The neighborhood has changed so much in five years.
KB: It certainly has. There's been like 40 restaurants down the street in the past few years.
GE: We are on the quiet end of the street.
KB: When we opened, it wasn't like this. It was us and Cork and Café Saint-Ex. Every time a new place opens up, somebody's like "Oh man, you must be worried about business." It gets busier every time a new place opens up. More people are coming.
So you don't find it harder to generate buzz, now that there's so many restaurants on the street?
KB: We're not new, you know what I mean?
GE: We're less interested in generating buzz. There's two kinds of buzz. We're never going to be new again. We're never going to have 300 people outside, like when we opened. That's never going to happen. When you're new, everybody's trying you for the first time.
So now, everybody's been here. The thing is, it's ok to go back to a restaurant because you like the things they do. They don't have to have a new menu every time you go, you can enjoy the same thing twice. We have to remind ourselves of that. Especially in the beer industry because it's all about what's new. It keeps getting better and better and different and different. There are new dishes, it's hugely seasonal, the menu's constantly changing, the beer list continues to change all the time, our events have never stopped.
Has the crowd changed?
GE: It's less touristy. It's regulars. It's a neighborhood thing, much more than it was at first. But it's still very busy, it's a blend. Lots of repeat guests. You know the funny thing is, when we first opened, I was surprised by how many different walks of life were drinking craft beer. And that's continued more and more and more. It's really fun to have a bar that's not a certain set of people.
Tiffany [MacIsaac, former Birch & Barley pastry chef and Bailey's wife] has left. Has the brunch changed, how you approach it?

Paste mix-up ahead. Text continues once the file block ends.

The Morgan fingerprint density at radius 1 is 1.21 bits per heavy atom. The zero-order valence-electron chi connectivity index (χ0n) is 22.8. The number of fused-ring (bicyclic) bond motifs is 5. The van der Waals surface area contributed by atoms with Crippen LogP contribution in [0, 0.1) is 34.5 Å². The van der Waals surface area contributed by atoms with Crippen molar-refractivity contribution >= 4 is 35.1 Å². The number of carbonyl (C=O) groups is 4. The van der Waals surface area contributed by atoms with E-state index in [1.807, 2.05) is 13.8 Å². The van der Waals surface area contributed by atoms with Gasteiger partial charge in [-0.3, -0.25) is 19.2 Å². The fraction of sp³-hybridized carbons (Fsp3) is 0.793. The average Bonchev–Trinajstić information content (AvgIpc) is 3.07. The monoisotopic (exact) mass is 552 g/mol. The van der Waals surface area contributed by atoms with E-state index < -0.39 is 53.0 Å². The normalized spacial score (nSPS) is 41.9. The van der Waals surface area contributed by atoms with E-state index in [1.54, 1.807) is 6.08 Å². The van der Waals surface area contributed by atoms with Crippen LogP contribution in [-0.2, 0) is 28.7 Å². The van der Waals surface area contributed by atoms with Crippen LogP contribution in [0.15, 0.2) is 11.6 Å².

KB: Not really. Her presence is definitely still felt. She trained her staff really well. I don't feel like it's changed all that much.
GE: She made an impact on them before she left, that's for sure.
KB: She still lets me know.
GE: Kyle's the chef of this place, so all the food that comes out of this kitchen is Kyle's food. It's not going to be any different.
How do you balance all the demands on your time?
GE: We have awesome people that we've hired that are incredible. We've taught these guys to do the things that only we used to do. It's a testament to the team here that we're able to walk out and work at GBD and Bluejacket and host Snallygaster and Novemberfest and develop new restaurants. We've instilled the passion and we hire the best people and they kill it when we're not here and when we are.
Do you have any really memorable days of service?
KB: Do you remember the Jon Stewart rally? I expected nothing, just a regular Saturday service. Churchkey is open at noon, but everything comes out of the same kitchen. So these guys are cooking that service and also prepping for nighttime. And then it was 1:30 p.m., very, very chill and it's welcome because Saturday night is the big show, we better get ready for the big show. And then you could hear something. And we came out and 14th Street was completely full of people walking towards here. So we went back in and I was like, "Batten down the hatches guys. This is coming. This is going down now."
And people flooded this building. Once the upstairs was filled, we filled downstairs and started doing bar service down here. It was insane. It's the kind of thing where you see cooks starting to break down. And you're like "No, no, no keep moving. There's stuff to do." That was nuts.
What are you excited about for the future, for 2015 and for the next five years?
KB: Stay the course, man. I really like what we've got going on here.
GV: We have a lot of new things that we're working on for sure, in house. Different kinds of events, different updates to the space, I think we'll have some really fun stuff with that coming up, some major, some minor. It's going to be fun. I think we're going to keep doing exactly what we're doing, except when we are not doing exactly what we're doing.